Whether you call it a dressing table or a vanity, during the 1930s and 1940s this furniture form expressed the glamour and mystique of femininity. A woman sitting at her vanity—preparing to go out or to entertain in her home—connotes the vanity’s cultural associations with beauty, self-image, and preparation. Designed by Gilbert Rohde for Herman Miller in the late 1930s, this vanity brings to mind images of some of Hollywood’s biggest stars from the era. It is easy to imagine Bette Davis, Joan Crawford, or Katharine Hepburn applying lipstick or combing their hair in front of this vanity. In fact, there is a scene of Katharine Hepburn sitting in front of a modern-looking vanity (although not nearly as unique as Rohde’s design) in George Stevens’ 1942 film “Woman of the Year.” In the film Hepburn stars as a hard-working professional journalist, named Tess Harding, who has difficulty balancing her professional life with her personal life. Tess Harding could have easily been the “modern” woman to whom Herman Miller was trying to market this ultra-modern piece of bedroom furniture.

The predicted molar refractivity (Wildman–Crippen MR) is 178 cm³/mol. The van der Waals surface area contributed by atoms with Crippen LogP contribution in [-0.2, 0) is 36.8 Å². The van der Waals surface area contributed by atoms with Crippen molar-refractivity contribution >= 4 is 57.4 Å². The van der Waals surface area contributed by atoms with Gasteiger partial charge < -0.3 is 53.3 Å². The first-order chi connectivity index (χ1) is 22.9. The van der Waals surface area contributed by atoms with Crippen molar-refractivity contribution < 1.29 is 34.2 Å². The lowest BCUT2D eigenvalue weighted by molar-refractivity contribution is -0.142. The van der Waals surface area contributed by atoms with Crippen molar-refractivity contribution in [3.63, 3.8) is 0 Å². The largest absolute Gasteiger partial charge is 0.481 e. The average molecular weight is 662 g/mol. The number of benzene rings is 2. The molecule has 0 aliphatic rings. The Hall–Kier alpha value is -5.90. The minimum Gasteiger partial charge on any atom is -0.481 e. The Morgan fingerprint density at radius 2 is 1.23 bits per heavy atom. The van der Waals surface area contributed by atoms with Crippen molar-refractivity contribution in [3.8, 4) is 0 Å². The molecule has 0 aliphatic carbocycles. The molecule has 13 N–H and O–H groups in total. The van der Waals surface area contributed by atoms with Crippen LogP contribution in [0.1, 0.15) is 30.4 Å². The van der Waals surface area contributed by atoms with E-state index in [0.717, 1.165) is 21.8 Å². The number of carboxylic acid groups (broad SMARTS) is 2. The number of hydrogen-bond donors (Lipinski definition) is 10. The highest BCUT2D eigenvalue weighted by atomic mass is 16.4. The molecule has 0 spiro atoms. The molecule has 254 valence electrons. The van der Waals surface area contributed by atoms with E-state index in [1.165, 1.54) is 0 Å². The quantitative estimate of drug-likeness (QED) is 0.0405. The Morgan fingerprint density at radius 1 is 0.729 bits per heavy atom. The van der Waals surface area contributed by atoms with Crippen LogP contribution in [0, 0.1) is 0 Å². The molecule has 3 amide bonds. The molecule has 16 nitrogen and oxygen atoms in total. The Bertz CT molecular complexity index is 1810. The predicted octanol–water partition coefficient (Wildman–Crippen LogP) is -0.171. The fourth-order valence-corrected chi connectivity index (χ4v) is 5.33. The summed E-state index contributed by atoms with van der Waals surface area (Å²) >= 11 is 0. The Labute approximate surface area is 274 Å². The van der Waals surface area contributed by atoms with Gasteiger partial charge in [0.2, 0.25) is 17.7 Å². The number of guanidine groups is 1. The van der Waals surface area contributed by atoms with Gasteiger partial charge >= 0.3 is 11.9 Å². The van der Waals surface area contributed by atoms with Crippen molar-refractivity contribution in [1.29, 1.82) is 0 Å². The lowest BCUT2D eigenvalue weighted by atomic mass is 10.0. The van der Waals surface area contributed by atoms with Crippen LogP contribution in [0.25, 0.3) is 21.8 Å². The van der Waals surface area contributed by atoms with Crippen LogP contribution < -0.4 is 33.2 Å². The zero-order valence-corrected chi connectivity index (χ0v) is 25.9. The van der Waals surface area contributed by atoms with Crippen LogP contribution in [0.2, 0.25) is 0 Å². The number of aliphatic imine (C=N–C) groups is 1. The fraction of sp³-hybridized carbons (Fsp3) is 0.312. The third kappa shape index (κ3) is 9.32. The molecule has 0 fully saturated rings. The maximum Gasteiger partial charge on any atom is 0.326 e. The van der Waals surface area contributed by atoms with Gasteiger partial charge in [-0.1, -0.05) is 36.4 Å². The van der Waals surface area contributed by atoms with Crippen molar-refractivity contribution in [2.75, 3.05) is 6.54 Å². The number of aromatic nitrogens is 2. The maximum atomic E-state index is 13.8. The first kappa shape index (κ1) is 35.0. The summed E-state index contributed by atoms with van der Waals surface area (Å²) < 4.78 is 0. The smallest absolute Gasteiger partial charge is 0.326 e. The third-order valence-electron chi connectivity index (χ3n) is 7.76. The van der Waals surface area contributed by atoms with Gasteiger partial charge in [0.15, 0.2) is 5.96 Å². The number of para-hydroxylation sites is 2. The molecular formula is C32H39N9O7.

Shown in a 1939 Herman Miller product catalog, Rohde’s vanity was designed as part of a suite of bedroom furniture (#3920) and is pictured with a plush upholstered stool. Its adjustable three-mirror arrangement would have allowed a woman to see herself from multiple angles.

The juxtaposition of rectilinear shapes with curvilinear forms shows Rohde’s fearlessness in mixing and matching various shapes and traditional and new industrial materials together. The circular acrylic drawer pulls echo the brass-framed circular mirrors. Both high-end and low-end vanities from the early to mid-twentieth century show a predilection for circular mirrors, but Rohde’s arrangement of three make this one unique.

The vanity was a standard component for almost every bedroom suite that Rohde designed for the company during the twelve years he served as a consultant for Herman Miller, [1] this one in particular exemplifying Rohde’s ability to bring together femininity and privacy with modern design.


Catherine Acosta is a graduate student in the History of Design and Curatorial Studies program offered jointly by the Parsons School of Design and the Cooper Hewitt, Smithsonian Design Museum. She is a Fellow in the museum’s Product Design and Decorative Arts Department.


This vanity is on display in Energizing the Everyday: Gifts from the George R. Kravis II Collection, on view from April 27, 2016 through March 12, 2017.


[1] Phyllis Ross, Gilbert Rohde: Modern Design for Modern Living (New Haven, Conn.: Yale University Press, 2009), 68.

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